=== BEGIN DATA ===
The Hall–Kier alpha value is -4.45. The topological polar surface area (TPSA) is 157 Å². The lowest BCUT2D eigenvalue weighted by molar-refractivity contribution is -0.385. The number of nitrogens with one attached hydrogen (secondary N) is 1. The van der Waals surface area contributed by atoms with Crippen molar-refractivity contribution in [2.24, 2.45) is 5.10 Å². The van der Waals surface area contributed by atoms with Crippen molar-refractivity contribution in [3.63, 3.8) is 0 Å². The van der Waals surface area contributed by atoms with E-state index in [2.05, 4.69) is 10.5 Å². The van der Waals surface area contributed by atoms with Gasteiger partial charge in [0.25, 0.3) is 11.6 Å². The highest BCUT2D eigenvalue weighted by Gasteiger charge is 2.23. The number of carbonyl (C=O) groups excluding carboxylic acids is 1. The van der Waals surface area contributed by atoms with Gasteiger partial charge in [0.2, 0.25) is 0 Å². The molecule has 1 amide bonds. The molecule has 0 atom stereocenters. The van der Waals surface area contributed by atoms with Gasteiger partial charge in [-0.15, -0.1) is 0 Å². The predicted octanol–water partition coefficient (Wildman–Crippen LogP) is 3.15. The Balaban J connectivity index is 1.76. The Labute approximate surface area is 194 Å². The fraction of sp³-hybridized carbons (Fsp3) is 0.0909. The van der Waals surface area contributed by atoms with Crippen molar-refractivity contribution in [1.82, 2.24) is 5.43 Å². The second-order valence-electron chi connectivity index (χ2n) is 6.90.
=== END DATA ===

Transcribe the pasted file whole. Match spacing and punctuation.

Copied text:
The Hall–Kier alpha value is -4.45. The topological polar surface area (TPSA) is 157 Å². The lowest BCUT2D eigenvalue weighted by molar-refractivity contribution is -0.385. The number of nitrogens with one attached hydrogen (secondary N) is 1. The van der Waals surface area contributed by atoms with Crippen molar-refractivity contribution in [2.24, 2.45) is 5.10 Å². The van der Waals surface area contributed by atoms with Crippen molar-refractivity contribution in [3.63, 3.8) is 0 Å². The van der Waals surface area contributed by atoms with E-state index in [2.05, 4.69) is 10.5 Å². The van der Waals surface area contributed by atoms with Gasteiger partial charge in [0.25, 0.3) is 11.6 Å². The highest BCUT2D eigenvalue weighted by Gasteiger charge is 2.23. The number of carbonyl (C=O) groups excluding carboxylic acids is 1. The van der Waals surface area contributed by atoms with Gasteiger partial charge in [0.2, 0.25) is 0 Å². The molecule has 1 amide bonds. The molecule has 0 atom stereocenters. The van der Waals surface area contributed by atoms with Gasteiger partial charge in [-0.15, -0.1) is 0 Å². The predicted octanol–water partition coefficient (Wildman–Crippen LogP) is 3.15. The Balaban J connectivity index is 1.76. The Labute approximate surface area is 194 Å². The fraction of sp³-hybridized carbons (Fsp3) is 0.0909. The van der Waals surface area contributed by atoms with Crippen molar-refractivity contribution in [1.82, 2.24) is 5.43 Å². The second-order valence-electron chi connectivity index (χ2n) is 6.90.